I do not know who empowers these men to speak for the Congress in uttering such a threat.

Certainly the United States Senate and the House of Representatives showed no reluctance to agree with the foreign policy of this Administration when, almost unanimously last year, they passed the Connally and Fulbright Resolutions which pledged this Nation to cooperate in a world organization for peace.

These are high and serious matters to those who know how greatly our victory in this war and our ability to establish a lasting peace depend on maintaining unshaken that understanding Which must be the core of the success of the United Nations.

It is heartening for me to have known and to have talked with the statesmen not of the big Nations only, but the statesmen of the smaller Nations-men like Benes of Czechoslovakia, Mikolajczyk of Poland, Nygaardswold of Norway—and leaders of democratic thought from Yugoslavia and Greece and Denmark and Belgium and The Netherlands—and, of course, the great leaders of our neighbor countries in this hemisphere.

I have spent many fruitful hours talking with men from the more remote Nations—such as Turkey, Persia, Arabia, Palestine, Abyssinia, Liberia, Siam, and others—for all of them are part and parcel of the great family of Nations. It is only through an understanding acquired by years of consultation, that one can get a viewpoint of their problems and their innate yearnings for freedom.

And all of them have this in common- that they yearn for peace and stability, and they look to the United States of America with hope and with faith.

The world is rising from the agony of the past. The world is turning with hope to the future. It would be a sorry and a cynical thing to betray this hope for the sake of mere political advantage, and a tragic thing to shatter it because of the failure of vision.

There have been some other aspects of this campaign which have been distasteful to all of us.

This campaign has been marred by even more than the usual crop of whisperings and rumorings. Some of these get into print, in certain types of newspapers; others are traded about, secretly, in one black market after another. I do not propose to answer in kind.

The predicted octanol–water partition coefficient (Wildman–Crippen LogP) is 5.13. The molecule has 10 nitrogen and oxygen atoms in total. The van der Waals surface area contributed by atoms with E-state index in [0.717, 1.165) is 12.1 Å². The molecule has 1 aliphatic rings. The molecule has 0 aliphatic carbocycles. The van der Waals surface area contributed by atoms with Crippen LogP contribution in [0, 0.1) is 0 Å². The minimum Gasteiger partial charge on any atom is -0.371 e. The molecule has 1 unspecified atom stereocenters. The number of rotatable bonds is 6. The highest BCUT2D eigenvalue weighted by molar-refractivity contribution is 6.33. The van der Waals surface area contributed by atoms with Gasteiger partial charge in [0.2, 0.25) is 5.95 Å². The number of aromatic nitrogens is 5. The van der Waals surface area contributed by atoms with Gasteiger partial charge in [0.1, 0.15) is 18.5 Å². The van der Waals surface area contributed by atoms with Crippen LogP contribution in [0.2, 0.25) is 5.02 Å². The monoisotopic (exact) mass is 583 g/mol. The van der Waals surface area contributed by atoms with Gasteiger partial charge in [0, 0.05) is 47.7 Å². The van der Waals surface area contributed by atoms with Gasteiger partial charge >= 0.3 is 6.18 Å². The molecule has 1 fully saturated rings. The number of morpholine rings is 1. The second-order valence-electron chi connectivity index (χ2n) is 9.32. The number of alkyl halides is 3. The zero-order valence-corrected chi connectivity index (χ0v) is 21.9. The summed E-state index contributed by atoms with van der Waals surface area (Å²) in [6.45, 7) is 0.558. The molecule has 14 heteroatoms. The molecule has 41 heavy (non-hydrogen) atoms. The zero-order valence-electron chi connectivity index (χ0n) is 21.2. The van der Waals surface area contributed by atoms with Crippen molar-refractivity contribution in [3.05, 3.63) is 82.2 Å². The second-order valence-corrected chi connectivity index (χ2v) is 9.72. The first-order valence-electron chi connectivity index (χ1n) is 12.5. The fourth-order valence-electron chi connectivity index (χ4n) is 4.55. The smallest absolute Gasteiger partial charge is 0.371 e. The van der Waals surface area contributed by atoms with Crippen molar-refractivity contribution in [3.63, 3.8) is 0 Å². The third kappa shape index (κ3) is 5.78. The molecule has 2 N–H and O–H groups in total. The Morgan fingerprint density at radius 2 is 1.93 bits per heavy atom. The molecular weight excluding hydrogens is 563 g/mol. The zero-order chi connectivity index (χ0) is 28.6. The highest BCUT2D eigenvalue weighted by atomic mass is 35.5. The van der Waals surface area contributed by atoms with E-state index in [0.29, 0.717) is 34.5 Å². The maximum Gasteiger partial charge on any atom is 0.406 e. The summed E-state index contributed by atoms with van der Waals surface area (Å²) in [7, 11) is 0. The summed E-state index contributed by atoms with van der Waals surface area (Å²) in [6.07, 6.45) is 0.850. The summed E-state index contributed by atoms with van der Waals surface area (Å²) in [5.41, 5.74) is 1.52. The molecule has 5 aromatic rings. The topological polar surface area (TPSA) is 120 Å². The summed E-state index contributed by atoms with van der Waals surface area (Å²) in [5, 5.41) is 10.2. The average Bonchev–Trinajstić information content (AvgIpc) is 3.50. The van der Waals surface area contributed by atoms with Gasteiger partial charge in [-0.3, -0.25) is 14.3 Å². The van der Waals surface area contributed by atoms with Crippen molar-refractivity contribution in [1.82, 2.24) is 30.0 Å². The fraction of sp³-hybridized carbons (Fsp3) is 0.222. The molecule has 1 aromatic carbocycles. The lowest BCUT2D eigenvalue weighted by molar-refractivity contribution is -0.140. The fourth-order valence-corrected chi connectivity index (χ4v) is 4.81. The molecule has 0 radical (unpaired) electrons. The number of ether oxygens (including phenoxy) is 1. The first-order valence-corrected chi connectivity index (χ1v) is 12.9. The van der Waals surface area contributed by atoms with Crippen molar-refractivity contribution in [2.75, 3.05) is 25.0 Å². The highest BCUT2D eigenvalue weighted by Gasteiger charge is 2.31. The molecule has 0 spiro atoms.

The voting record proves that the American people pay little attention to whispering campaigns. They have paid little attention to all the malignant rumors of enemy origin that have flooded this country before and during this war—and I am sure that they will treat the present whispering with the same contempt.

As we approach election day, more wicked charges may be made—and probably will—with the hope that someone or somebody will gain momentary advantage.

Hysterical, last-minute accusations or sensational revelations, are trumped up in an attempt to panic the people on election day.

But the American people are not panicked easily. Pearl Harbor proved that.

This election will not be decided on a basis of malignant murmurings—or shouts. It will be settled on the basis of the record.

We all know the record of our military achievements in this war.

And we all know the record of the tremendous production achievements of our American farmers, our American businessmen, and our American labor.

And we all know the record of our teamwork with our allies. Immediately after Pearl Harbor we formed with the other United Nations the greatest military coalition in all of world history. And we have gone steadily on from that to establish the basis for a strong and durable organization for world peace.

The America which built the greatest war machine in all history, and which kept it supplied, is an America which can look to the future with confidence and faith.

I propose the continuance of the teamwork that we have demonstrated in this war.

By carrying out the plans we have made we can avoid a postwar depression- we can provide employment for our veterans and our war workers- we can achieve an orderly reconversion.

Above all, we can avoid another false boom like that which burst in 1929, and a dismal collapse like that of 1930 to 1933.

With continuance of our teamwork, I look forward, under the leadership of this Government, to an era of expansion and production and employment—to new industries, to increased security.

I look forward to millions of new homes, fit for decent living; to new, low-priced automobiles; new highways; new airplanes and airports; to television; and other miraculous new inventions and discoveries, made during this war, which will be adapted to the peacetime uses of a peace-loving people.

The record that we have established in this war is one of which every American has a right to be proud—today and for all time.

We do not want the later record to say that the great job was done in vain.

We do not want our boys to come back to an America which is headed for another war in another generation.

Our postwar job will be to work, to build—for a better America than we have ever known.

If in the next few years we can start that job right, then you and I can know that we have kept faith with our boys—we have helped them to win a total victory.

Franklin D. Roosevelt, Radio Address from the White House. Online by Gerhard Peters and John T. Woolley, The American Presidency Project